Agri-Food Thoughts

By: Ned W. Schmidt | Mon, Mar 1, 2010
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We continue to periodically hear, or read, the word commodities flow from the mouths, or the keyboards, of those not very well informed. By now, China was to be in the midst of a massive recession and commodity prices were to be selling for a pittance. Rather, what we learned is that the gurus of the Street really know little or nothing of China or commodities. We wonder how iron ore prices at 18 month highs fit into those forecasts.

So many strategists fail to understand that, one, China is a complex, heterogeneous nation. Further, commodities is not a homogenous asset class. Commodities is really comprised of three groups: Energy, Minerals, and Agri-Food. Each has different economic drivers, and their correlation with each other is actually closer to being somewhat random. In short, any discussion of "commodity investing" is the mark of a gathering of the uninformed.

Our first chart this week, above, is of the food price index produced by the UN Food & Agricultural Organization(FAO). The horizontal black lines delineate the high and low on that index for the last ten years. Note that prior to 2008 was a clear break out from the historical trend. The rally to the 2008 high, in part artificially induced by the hedge fund mania, had been in the making for some time, perhaps as much as five years. The low of 2009, importantly, was above the highs recorded prior to 2008.

As time progresses from left to right on that graph, we can make some fairly strong statements about Agri-Food demand. First, the population of the world is larger now than 10 years ago. Second, the sum of that population is eating more food, each and ever day. As a consequence of those factors, Agri-Food prices seem to have become more volatile in recent years.

That demand is greater and Agri-Food prices are more volatile means that the world is now living in the price inelastic portion of the long run Agri-Food supply curve(Agri-Food Value View, February & March, 2010). In such an environment, the percentage increase in Agri-Food prices will be greater than the percentage change in the supply of Agri-Food. That condition lays the foundation for the unfolding of Wave III in Agri-Food prices, as marked on the graph.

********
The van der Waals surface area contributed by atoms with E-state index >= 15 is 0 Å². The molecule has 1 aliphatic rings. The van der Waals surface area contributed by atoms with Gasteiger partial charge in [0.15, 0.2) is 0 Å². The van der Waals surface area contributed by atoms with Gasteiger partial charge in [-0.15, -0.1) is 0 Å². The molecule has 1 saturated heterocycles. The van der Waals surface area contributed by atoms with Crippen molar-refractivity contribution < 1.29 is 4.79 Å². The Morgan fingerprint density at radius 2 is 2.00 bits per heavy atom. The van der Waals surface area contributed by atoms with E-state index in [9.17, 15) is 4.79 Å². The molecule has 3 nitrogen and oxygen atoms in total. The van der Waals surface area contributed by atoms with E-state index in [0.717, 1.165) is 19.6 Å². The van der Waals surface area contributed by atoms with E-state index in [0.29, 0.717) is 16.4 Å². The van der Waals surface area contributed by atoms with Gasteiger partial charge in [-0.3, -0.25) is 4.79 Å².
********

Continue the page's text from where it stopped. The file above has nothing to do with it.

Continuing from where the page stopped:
A benefit of higher Agri-Food prices is that revenues for those involved in the entire Agri-Food production chain will be higher. Those higher prices will flow to the farmers, those that provide goods and services to them, and the accumulators that gather the harvests from the farmers before passing it on to the consumers. That chart clearly portrays a new situation in which demand is dominant, and that pricing power has shifted to the Agri-Food producers.

Among the beneficiaries of permanently higher Agri-Food prices are all those companies involved in that industry. Our second chart, above, portrays the performance of a group of Agri-Food stocks versus the general market. The beauty of the results portrayed should be obvious to the casual observer. While the next year will certainly not be as exciting as the past year for Agri-Food stocks, the same probably can be said for the stock market in general. Longer term prospects, however, for the Agri-Food sector are quite positive due to the price inelasticity of Agri-Food supply.

Pull up any of the major business media web sites or listen to any of the cable business shows. One still hears talk of technology stocks, though they have been dead money for ten years. Banks, most of which are still trying to shrink their loans, continue to receive attention. The reason for that is baffling as the market rarely, if ever, returns a formerly popular group to renewed popularity. But, do you read or hear of Agri-Food and the stocks of that sector?

Market inefficiencies offer investors an opportunity. When information about an economic sector is not widely disseminated or written about, a market inefficiency may exist. As investors are not being fully informed, valuations may be rewarding. Investments may exist that offer benefits to those that turn their attention away from the popular drivel. With Wave III for Agri-Food prices unfolding, as indicated in the above chart, and information inefficiency widespread, investors might improve their wealth situation by exploring Agri-Food. One place to start is:

AGRI-FOOD THOUGHTS is from Ned W. Schmidt,CFA,CEBS, publisher of The Agri-Food Value View, a monthly exploration of the Agri-Food grand cycle being created by China, India, and Eco-energy. To learn more, use this link:



Author: Ned W. Schmidt

Ned W. Schmidt,CFA,CEBS
The Value View Gold Report

Ned W. Schmidt,CFA,CEBS is publisher of THE VALUE VIEW GOLD REPORT and author of "$1,265 GOLD", published in 2003. A weekly message, TRADING THOUGHTS, is also available to electronic subscribers. You can obtain a copy of the last issue of THE VALUE VIEW GOLD REPORT at The Value View Gold Report. Ned welcomes your comments and questions, and tries to answer most all. His mission in life is to rescue investors from the abyss of financial assets and the coming collapse of the U.S. dollar. He can be contacted at

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